WORLDS LONG LOST Review - Warped Factor - Words in the Key of Geek.

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Alexander explores the ruins of lost civilizations, solves ancient mysteries and awakens horrors from beyond the dawn of time. All without leaving his couch!
There’s something so entrancing about looking at things that are ancient. You know, without a doubt, that there were people with lives just as vivid as our own, but transposed millennia in the past, a sort of sonder with a temporal dimension. That, then, must be the reason as to why we keep on thinking that the notion of the ancient makes a good story in the speculative genres, as those genres are the best tool I know for showing the consequences of deep time (although some epic historical novels, such as those of the likes written by James Michener or Edward Rutherfurd can certainly hold a candle). It is that very subject that Christopher Ruocchio and Sean CW Korsgaard (who is, for full disclosure, a friend of mine) showcase in Worlds Long Lost, an anthology to be published on December 6th, 2022, by Baen Books.

The dynamic duo of editors have assembled quite the collection of authors. They’ve snagged D. J. Butler, a regular Baen writer whose work I have reviewed for this site twice (In the Palace of Shadow and Joy and Abbott in Darkness), who here has provided the opening to a future novel co-written with M. A. Rothman. Patrick Chiles, author of the near-future novel Frontier, also reviewed on this site by yours truly, has also dipped his hat in the ring, as has Brian Trent, an author whose short stories I have enjoyed frequently. Sean Patrick Hazlett, the first author in Warped Factor’s Author Talk feature, has a story here, and Christopher Ruocchio himself provides a new story set in his Sun Eater universe. Most prominently, the two have gotten a new story from Orson Scott Card, most famous for his novel Ender’s Game.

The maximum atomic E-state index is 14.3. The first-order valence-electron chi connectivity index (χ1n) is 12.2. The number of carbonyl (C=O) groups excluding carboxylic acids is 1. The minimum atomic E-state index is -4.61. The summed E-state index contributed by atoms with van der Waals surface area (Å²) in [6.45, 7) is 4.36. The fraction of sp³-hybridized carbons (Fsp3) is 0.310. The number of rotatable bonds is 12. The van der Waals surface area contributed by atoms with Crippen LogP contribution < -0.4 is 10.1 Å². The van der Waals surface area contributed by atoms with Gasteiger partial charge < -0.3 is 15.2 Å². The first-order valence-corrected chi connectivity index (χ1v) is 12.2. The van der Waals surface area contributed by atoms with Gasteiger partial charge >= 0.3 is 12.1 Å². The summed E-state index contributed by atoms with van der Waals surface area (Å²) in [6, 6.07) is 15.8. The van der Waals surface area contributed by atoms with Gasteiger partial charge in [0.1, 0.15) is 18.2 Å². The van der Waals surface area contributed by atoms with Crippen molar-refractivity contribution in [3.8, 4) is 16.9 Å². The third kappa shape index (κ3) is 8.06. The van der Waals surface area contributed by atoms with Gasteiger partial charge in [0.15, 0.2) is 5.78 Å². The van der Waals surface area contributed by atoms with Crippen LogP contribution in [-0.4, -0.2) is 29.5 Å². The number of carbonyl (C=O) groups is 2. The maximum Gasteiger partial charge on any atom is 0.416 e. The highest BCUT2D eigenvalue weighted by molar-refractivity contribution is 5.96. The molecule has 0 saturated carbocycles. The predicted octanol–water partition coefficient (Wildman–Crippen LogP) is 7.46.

There’s an immense variety of ancients found in these stories, many of which are hostile enough to be properly described as a rogues’ gallery. Sometimes, humanity is playing god; sometimes, they are finding gods (or entities that are perhaps more malicious). Sometimes, they find things far closer to themselves than is comfortable, as is the case in two stories. Fans of H. P. Lovecraft will be pleased to hear that a number of stories take a strong influence from the Cthulhu mythos and his style of cosmic horror more generally.

The stories are, by the nature of the medium, quite short, but they all impressively reach a level of character development and conceptual rigor that equals the best of the genre (a genre that has often been at home at such short lengths). My favorite among a strong selection was the one that goes deep into the relationship between two ex-flames while one of them reckons with a peculiar discovery in her backyard - and this is all told as a series of emails and phone call transcripts! Another one I liked was Adam Oyebanji’s story which kicks off the anthology, which feels like something from the Golden Age of Science Fiction, in the best way possible.

Ruocchio and Korsgaards have shown themselves to have the taste and the discernment of master vintners, going through the grapevine of the science fiction genre to find the sweetest berries. Worlds Long Lost is no mere vinegar, but the finest vintage you can find today. If science fiction were wine, this anthology sparkles, both like champagne, and like the stars in the heavens.

Alexander Wallace is an alternate historian, reader, and writer who moderates the Alternate History Online group on Facebook and the Alternate Timelines Forum on Proboards. He writes regularly for the Sea Lion Press blog and for NeverWas magazine, and also appears regularly on the Alternate History Show with Ben Kearns. He is a member of several alternate history fora under the name 'SpanishSpy.'

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